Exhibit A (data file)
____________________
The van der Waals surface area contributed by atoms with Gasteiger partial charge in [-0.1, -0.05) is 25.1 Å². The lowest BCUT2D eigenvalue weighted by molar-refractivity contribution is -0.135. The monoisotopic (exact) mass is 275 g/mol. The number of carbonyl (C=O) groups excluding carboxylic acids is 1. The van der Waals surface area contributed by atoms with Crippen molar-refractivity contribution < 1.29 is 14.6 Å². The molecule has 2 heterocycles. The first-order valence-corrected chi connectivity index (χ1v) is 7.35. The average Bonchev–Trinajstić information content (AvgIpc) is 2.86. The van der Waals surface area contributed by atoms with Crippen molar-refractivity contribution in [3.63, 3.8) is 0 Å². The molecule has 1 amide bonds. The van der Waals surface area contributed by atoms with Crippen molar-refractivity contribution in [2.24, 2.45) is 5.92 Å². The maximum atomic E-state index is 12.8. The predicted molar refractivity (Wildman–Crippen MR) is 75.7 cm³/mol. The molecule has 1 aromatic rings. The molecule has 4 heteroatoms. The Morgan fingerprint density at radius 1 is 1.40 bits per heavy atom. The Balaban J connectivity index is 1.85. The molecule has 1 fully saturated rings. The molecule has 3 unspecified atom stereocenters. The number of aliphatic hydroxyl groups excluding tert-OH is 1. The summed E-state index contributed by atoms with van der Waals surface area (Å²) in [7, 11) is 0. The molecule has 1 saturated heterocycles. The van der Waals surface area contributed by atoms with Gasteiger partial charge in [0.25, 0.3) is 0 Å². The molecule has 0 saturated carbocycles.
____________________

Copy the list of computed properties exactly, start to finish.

The van der Waals surface area contributed by atoms with Gasteiger partial charge in [-0.1, -0.05) is 25.1 Å². The lowest BCUT2D eigenvalue weighted by molar-refractivity contribution is -0.135. The monoisotopic (exact) mass is 275 g/mol. The number of carbonyl (C=O) groups excluding carboxylic acids is 1. The van der Waals surface area contributed by atoms with Crippen molar-refractivity contribution < 1.29 is 14.6 Å². The molecule has 2 heterocycles. The first-order valence-corrected chi connectivity index (χ1v) is 7.35. The average Bonchev–Trinajstić information content (AvgIpc) is 2.86. The van der Waals surface area contributed by atoms with Crippen molar-refractivity contribution in [3.63, 3.8) is 0 Å². The molecule has 1 amide bonds. The van der Waals surface area contributed by atoms with Crippen molar-refractivity contribution in [2.24, 2.45) is 5.92 Å². The maximum atomic E-state index is 12.8. The predicted molar refractivity (Wildman–Crippen MR) is 75.7 cm³/mol. The molecule has 1 aromatic rings. The molecule has 4 heteroatoms. The Morgan fingerprint density at radius 1 is 1.40 bits per heavy atom. The Balaban J connectivity index is 1.85. The molecule has 1 fully saturated rings. The molecule has 3 unspecified atom stereocenters. The number of aliphatic hydroxyl groups excluding tert-OH is 1. The summed E-state index contributed by atoms with van der Waals surface area (Å²) in [7, 11) is 0. The molecule has 1 saturated heterocycles. The van der Waals surface area contributed by atoms with Gasteiger partial charge in [0.25, 0.3) is 0 Å². The molecule has 0 saturated carbocycles.